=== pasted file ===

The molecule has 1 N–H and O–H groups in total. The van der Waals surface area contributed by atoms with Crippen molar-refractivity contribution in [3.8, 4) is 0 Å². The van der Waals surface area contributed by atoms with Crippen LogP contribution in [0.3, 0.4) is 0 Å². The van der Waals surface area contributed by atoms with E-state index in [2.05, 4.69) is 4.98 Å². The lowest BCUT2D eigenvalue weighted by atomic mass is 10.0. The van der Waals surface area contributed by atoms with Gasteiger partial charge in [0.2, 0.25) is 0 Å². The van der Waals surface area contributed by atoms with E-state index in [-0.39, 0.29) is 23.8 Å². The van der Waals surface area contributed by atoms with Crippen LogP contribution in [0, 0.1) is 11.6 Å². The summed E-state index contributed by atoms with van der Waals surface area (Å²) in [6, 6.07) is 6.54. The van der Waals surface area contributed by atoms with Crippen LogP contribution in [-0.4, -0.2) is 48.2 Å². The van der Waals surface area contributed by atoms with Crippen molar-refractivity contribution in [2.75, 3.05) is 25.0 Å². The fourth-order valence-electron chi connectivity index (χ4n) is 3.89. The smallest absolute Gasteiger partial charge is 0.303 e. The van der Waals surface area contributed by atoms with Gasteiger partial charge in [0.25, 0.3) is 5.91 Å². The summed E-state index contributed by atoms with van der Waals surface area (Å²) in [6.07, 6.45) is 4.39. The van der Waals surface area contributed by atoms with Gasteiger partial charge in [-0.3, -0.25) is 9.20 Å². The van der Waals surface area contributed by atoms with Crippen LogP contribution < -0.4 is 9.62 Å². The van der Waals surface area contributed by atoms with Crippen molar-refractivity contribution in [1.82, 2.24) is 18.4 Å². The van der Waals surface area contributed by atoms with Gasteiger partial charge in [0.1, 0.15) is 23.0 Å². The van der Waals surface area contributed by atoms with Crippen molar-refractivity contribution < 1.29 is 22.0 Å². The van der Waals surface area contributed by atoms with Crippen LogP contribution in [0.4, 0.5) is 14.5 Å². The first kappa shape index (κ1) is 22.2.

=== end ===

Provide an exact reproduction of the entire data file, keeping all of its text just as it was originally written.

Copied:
The molecule has 1 N–H and O–H groups in total. The van der Waals surface area contributed by atoms with Crippen molar-refractivity contribution in [3.8, 4) is 0 Å². The van der Waals surface area contributed by atoms with Crippen LogP contribution in [0.3, 0.4) is 0 Å². The van der Waals surface area contributed by atoms with E-state index in [2.05, 4.69) is 4.98 Å². The lowest BCUT2D eigenvalue weighted by atomic mass is 10.0. The van der Waals surface area contributed by atoms with Gasteiger partial charge in [0.2, 0.25) is 0 Å². The van der Waals surface area contributed by atoms with E-state index in [-0.39, 0.29) is 23.8 Å². The van der Waals surface area contributed by atoms with Crippen LogP contribution in [0, 0.1) is 11.6 Å². The summed E-state index contributed by atoms with van der Waals surface area (Å²) in [6, 6.07) is 6.54. The van der Waals surface area contributed by atoms with Crippen LogP contribution in [-0.4, -0.2) is 48.2 Å². The van der Waals surface area contributed by atoms with Crippen molar-refractivity contribution in [2.75, 3.05) is 25.0 Å². The fourth-order valence-electron chi connectivity index (χ4n) is 3.89. The smallest absolute Gasteiger partial charge is 0.303 e. The van der Waals surface area contributed by atoms with Gasteiger partial charge in [0.25, 0.3) is 5.91 Å². The summed E-state index contributed by atoms with van der Waals surface area (Å²) in [6.07, 6.45) is 4.39. The van der Waals surface area contributed by atoms with Gasteiger partial charge in [-0.3, -0.25) is 9.20 Å². The van der Waals surface area contributed by atoms with Crippen LogP contribution < -0.4 is 9.62 Å². The van der Waals surface area contributed by atoms with Crippen molar-refractivity contribution in [1.82, 2.24) is 18.4 Å². The van der Waals surface area contributed by atoms with Gasteiger partial charge in [0.1, 0.15) is 23.0 Å². The van der Waals surface area contributed by atoms with Crippen molar-refractivity contribution < 1.29 is 22.0 Å². The van der Waals surface area contributed by atoms with Crippen LogP contribution in [0.4, 0.5) is 14.5 Å². The first kappa shape index (κ1) is 22.2.